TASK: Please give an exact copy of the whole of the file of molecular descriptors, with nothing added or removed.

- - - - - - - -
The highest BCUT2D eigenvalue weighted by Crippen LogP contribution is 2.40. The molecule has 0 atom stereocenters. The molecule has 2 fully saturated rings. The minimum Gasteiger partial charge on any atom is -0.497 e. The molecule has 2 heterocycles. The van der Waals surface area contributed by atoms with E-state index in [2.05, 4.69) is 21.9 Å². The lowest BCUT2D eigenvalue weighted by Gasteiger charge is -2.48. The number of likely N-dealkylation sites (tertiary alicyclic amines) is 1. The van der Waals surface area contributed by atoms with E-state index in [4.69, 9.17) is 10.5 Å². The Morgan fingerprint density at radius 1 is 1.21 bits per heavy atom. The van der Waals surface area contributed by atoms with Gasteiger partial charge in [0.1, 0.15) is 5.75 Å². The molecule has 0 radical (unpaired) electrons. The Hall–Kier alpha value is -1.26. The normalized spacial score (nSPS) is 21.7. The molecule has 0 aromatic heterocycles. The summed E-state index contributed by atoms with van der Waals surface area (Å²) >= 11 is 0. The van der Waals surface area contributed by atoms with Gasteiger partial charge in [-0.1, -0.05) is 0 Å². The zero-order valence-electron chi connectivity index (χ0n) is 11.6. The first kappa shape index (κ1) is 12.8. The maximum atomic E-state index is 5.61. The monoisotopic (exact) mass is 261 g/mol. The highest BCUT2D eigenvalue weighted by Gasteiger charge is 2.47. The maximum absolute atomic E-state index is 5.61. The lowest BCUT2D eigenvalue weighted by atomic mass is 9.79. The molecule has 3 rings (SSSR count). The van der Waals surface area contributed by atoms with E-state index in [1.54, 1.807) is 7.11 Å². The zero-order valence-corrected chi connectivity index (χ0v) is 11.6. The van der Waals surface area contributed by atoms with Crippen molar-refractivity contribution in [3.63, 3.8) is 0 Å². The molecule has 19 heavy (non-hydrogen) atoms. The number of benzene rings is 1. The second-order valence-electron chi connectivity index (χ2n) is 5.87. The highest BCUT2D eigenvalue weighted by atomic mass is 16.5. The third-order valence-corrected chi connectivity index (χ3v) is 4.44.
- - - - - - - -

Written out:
The highest BCUT2D eigenvalue weighted by Crippen LogP contribution is 2.40. The molecule has 0 atom stereocenters. The molecule has 2 fully saturated rings. The minimum Gasteiger partial charge on any atom is -0.497 e. The molecule has 2 heterocycles. The van der Waals surface area contributed by atoms with E-state index in [2.05, 4.69) is 21.9 Å². The lowest BCUT2D eigenvalue weighted by Gasteiger charge is -2.48. The number of likely N-dealkylation sites (tertiary alicyclic amines) is 1. The van der Waals surface area contributed by atoms with E-state index in [4.69, 9.17) is 10.5 Å². The Morgan fingerprint density at radius 1 is 1.21 bits per heavy atom. The van der Waals surface area contributed by atoms with Gasteiger partial charge in [0.1, 0.15) is 5.75 Å². The molecule has 0 radical (unpaired) electrons. The Hall–Kier alpha value is -1.26. The normalized spacial score (nSPS) is 21.7. The molecule has 0 aromatic heterocycles. The summed E-state index contributed by atoms with van der Waals surface area (Å²) >= 11 is 0. The van der Waals surface area contributed by atoms with Gasteiger partial charge in [-0.1, -0.05) is 0 Å². The zero-order valence-electron chi connectivity index (χ0n) is 11.6. The first kappa shape index (κ1) is 12.8. The maximum atomic E-state index is 5.61. The monoisotopic (exact) mass is 261 g/mol. The highest BCUT2D eigenvalue weighted by Gasteiger charge is 2.47. The maximum absolute atomic E-state index is 5.61. The lowest BCUT2D eigenvalue weighted by atomic mass is 9.79. The molecule has 3 rings (SSSR count). The van der Waals surface area contributed by atoms with E-state index in [1.54, 1.807) is 7.11 Å². The zero-order valence-corrected chi connectivity index (χ0v) is 11.6. The van der Waals surface area contributed by atoms with Crippen molar-refractivity contribution in [3.63, 3.8) is 0 Å². The molecule has 19 heavy (non-hydrogen) atoms. The number of benzene rings is 1. The second-order valence-electron chi connectivity index (χ2n) is 5.87. The highest BCUT2D eigenvalue weighted by atomic mass is 16.5. The third-order valence-corrected chi connectivity index (χ3v) is 4.44.